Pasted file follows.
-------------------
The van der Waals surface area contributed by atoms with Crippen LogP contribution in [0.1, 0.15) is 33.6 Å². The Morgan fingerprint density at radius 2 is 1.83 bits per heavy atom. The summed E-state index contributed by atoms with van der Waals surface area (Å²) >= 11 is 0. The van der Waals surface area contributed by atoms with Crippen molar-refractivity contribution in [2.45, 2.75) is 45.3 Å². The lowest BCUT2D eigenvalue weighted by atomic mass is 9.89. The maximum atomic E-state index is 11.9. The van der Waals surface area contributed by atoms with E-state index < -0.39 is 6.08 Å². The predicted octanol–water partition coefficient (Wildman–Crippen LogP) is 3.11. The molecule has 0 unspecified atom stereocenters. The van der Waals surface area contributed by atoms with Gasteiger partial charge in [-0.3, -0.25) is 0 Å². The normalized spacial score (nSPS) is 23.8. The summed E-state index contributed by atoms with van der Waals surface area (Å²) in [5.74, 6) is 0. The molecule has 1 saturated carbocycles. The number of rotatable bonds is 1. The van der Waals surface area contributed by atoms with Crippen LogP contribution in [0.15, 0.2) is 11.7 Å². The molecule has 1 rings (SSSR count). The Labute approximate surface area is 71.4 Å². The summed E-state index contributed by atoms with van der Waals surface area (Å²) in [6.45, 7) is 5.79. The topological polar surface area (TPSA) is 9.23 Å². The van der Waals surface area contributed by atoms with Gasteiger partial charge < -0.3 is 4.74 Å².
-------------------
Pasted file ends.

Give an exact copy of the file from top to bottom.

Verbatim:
The van der Waals surface area contributed by atoms with Crippen LogP contribution in [0.1, 0.15) is 33.6 Å². The Morgan fingerprint density at radius 2 is 1.83 bits per heavy atom. The summed E-state index contributed by atoms with van der Waals surface area (Å²) >= 11 is 0. The van der Waals surface area contributed by atoms with Crippen molar-refractivity contribution in [2.45, 2.75) is 45.3 Å². The lowest BCUT2D eigenvalue weighted by atomic mass is 9.89. The maximum atomic E-state index is 11.9. The van der Waals surface area contributed by atoms with E-state index < -0.39 is 6.08 Å². The predicted octanol–water partition coefficient (Wildman–Crippen LogP) is 3.11. The molecule has 0 unspecified atom stereocenters. The van der Waals surface area contributed by atoms with Gasteiger partial charge in [-0.3, -0.25) is 0 Å². The normalized spacial score (nSPS) is 23.8. The summed E-state index contributed by atoms with van der Waals surface area (Å²) in [5.74, 6) is 0. The molecule has 1 saturated carbocycles. The number of rotatable bonds is 1. The van der Waals surface area contributed by atoms with Crippen LogP contribution in [0.15, 0.2) is 11.7 Å². The molecule has 1 rings (SSSR count). The Labute approximate surface area is 71.4 Å². The summed E-state index contributed by atoms with van der Waals surface area (Å²) in [6.45, 7) is 5.79. The topological polar surface area (TPSA) is 9.23 Å². The van der Waals surface area contributed by atoms with Gasteiger partial charge < -0.3 is 4.74 Å².